When do consumers interact with your brand now?
Targeting the right audience isn’t only important for making new sales but also for building your brand online. For instance, by monitoring when your fans interact with your social media posts, you can better plan a schedule of when to post content to get the most visibility and engagement. For instance, if you get more traction on Friday afternoons than Monday mornings, take advantage of that time to share engaging content or special offers and promotions for your fans and followers when they are more likely to see and share them.
Where do your customers live?
Defining where your customers are from can significantly help you focus your targeting efforts. Geographic targeting in search and display advertising can help you generate qualified leads by displaying your message to the audience in your service area. For example, if you’re a dentist in Everett, WA, chances are you won’t get business from patients living in Renton. So to target the right consumers, you should use good keywords, like location-specific phrases, in your content in order to improve your chance of showing up when they search for businesses like yours via search engines and local directories.
Where did they discover you online?
One simple way to identify your target audience is to find out where your current customers first discovered your business. Whether from search engines, local directories, online review sites, social media, or word of mouth, knowing where they found you can help you plan where to focus your targeting efforts.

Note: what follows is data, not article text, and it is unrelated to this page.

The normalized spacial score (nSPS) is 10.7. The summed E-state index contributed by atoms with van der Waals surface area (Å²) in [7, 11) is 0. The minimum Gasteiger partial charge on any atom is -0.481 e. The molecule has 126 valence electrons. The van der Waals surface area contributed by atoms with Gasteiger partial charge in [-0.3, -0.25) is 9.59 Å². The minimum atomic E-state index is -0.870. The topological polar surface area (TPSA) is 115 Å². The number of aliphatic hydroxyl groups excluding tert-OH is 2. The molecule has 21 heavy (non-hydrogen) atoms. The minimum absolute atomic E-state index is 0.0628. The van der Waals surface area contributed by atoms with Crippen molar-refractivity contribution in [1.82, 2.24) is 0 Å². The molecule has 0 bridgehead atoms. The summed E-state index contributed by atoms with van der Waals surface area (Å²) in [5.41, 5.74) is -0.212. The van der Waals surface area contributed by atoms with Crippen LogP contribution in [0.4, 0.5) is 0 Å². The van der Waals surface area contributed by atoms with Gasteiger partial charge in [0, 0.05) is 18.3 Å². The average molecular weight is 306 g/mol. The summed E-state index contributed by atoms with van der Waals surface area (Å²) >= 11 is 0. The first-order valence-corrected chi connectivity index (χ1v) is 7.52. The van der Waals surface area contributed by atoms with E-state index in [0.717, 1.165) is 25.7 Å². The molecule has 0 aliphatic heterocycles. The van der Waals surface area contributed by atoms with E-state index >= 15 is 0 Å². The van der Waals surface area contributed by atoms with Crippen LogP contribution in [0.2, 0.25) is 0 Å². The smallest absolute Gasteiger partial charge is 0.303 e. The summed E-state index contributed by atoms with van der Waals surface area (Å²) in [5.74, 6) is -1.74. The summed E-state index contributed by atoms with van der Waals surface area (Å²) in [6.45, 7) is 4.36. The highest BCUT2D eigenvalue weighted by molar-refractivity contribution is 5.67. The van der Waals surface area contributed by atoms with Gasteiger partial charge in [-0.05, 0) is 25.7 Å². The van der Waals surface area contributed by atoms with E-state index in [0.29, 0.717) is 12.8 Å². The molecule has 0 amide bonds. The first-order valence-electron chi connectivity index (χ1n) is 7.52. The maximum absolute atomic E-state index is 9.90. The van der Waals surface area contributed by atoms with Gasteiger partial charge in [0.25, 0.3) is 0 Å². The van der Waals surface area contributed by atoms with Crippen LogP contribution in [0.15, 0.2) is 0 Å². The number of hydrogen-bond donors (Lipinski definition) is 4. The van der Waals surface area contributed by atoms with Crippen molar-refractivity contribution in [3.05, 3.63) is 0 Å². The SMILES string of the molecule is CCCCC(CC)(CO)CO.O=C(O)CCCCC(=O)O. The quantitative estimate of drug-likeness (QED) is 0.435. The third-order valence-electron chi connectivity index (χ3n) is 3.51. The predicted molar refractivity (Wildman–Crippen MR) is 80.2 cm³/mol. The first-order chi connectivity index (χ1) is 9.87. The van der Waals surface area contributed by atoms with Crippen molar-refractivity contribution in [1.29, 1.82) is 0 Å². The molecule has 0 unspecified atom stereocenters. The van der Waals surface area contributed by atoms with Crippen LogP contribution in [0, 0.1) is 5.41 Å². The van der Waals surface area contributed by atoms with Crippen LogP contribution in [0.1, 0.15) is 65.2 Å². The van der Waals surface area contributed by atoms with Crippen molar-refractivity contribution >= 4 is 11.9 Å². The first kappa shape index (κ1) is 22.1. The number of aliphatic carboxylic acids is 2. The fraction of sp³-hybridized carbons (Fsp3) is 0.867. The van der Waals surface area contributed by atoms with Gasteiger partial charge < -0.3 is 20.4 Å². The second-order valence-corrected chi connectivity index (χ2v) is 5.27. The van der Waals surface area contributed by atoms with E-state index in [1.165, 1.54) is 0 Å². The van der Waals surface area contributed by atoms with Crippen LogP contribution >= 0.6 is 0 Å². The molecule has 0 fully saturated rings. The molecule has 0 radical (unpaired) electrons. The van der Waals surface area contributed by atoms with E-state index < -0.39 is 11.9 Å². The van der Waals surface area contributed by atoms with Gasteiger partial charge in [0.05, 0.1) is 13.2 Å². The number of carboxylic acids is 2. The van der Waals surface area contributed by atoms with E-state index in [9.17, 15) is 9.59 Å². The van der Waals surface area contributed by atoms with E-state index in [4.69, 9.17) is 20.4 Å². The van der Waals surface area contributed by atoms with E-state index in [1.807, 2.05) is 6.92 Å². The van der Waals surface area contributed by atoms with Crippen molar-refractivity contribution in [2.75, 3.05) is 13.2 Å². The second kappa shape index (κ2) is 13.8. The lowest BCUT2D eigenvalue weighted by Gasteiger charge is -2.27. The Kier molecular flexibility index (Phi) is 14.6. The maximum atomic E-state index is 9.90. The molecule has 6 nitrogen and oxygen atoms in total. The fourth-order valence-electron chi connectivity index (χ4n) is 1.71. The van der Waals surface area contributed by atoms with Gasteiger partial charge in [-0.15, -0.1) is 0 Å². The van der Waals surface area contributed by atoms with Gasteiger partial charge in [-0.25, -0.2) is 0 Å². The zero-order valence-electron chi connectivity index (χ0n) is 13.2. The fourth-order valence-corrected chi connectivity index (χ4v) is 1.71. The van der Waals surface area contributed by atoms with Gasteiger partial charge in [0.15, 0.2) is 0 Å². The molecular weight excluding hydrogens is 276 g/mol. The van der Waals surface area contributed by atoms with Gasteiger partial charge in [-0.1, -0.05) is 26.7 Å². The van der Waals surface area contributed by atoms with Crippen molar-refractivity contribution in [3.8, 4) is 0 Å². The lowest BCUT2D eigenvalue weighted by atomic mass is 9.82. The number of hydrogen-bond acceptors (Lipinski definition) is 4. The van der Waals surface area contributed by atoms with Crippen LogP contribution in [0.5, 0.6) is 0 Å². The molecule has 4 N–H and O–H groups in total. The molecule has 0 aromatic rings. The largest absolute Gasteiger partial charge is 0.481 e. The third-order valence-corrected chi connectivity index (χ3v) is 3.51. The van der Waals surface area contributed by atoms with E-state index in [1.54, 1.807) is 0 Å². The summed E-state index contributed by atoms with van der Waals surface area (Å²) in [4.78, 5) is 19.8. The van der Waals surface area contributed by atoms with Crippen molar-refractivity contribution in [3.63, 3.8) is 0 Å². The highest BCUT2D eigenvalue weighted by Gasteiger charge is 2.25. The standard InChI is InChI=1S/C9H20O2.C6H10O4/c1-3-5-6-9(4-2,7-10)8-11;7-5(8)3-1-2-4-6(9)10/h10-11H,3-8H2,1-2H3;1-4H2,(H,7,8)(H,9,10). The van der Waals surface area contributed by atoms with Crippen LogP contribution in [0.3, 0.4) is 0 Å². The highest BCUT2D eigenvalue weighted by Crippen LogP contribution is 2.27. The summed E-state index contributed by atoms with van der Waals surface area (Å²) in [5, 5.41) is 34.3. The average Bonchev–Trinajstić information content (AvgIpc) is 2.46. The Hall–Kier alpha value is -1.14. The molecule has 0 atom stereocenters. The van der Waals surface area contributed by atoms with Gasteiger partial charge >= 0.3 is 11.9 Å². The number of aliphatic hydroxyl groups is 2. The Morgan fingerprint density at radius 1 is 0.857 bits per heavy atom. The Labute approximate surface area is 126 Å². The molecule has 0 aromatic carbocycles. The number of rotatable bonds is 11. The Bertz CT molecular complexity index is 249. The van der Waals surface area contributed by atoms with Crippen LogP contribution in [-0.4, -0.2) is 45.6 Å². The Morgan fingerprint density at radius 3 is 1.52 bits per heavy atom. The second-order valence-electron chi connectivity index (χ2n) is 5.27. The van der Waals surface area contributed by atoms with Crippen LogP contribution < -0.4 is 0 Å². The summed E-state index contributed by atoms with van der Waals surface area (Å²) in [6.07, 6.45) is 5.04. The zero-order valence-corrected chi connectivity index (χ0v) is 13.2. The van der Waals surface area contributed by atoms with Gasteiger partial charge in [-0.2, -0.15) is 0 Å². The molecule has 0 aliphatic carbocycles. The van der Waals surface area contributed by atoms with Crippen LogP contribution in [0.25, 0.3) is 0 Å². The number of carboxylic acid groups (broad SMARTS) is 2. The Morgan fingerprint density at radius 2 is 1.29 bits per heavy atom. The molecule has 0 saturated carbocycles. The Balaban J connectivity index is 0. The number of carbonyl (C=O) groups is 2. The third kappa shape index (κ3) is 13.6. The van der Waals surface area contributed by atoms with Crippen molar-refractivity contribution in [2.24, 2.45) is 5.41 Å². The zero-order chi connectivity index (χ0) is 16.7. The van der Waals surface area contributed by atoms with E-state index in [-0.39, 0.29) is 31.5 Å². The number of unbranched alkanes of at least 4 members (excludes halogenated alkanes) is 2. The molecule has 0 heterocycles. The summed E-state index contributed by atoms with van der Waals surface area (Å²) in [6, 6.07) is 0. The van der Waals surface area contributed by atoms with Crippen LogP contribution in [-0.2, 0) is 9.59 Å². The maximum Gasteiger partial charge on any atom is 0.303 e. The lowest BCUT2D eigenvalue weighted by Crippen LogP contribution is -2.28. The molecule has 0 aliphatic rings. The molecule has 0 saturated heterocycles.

Why do they buy?
Most purchases can be classified into two buckets: needs and wants. Knowing your products and services and why customers purchase them can provide additional insight into your target audience and the journey they may take to find a local business. For instance, the consumer looking for that emergency plumber will have a vastly different expectation and journey than someone looking for a spa, so by understanding the “why”, you can determine their likely path to purchase.
Why do they buy from your competitors?
Customers have multiple choices when buying today, and the possible reasons consumers may buy from your competitors are numerous. They could provide excellent customer service, engage more with their fans and followers online, have a better online reputation, offer better discounts, or optimize their content online so that consumers find them when they search. So, understanding why they might buy from your competitors over you can help you shift your approach to reach them, engage them, and convert them into new customers.
Answering all these questions is critical to identify your target consumers. Today, the average consumer uses over 10 sources of information to make a purchase decision, up from just five sources in 2010. This makes it more important than ever to know your target audience so you can build a marketing plan that reaches your target audience where and when they are most likely to discover and engage with your business online. To learn more about today’s consumer buying journey and to see industry related case studies, download our ebook, “How Consumers Buy Today: Harnessing the Buying Journey to Get More Customers.”
What other tactics do you use to identify your target audience? Do these answers give you a better picture of who you should target? Let us know in a comment!
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Once you define your target audience it is important to define a takeaway message that you want to include in each of your posts. After you figure out these two things it will be easier for you to create the content for your pages.
Excellent point, Qnary! Just curious, do you have any examples of businesses or brands that you think do this well?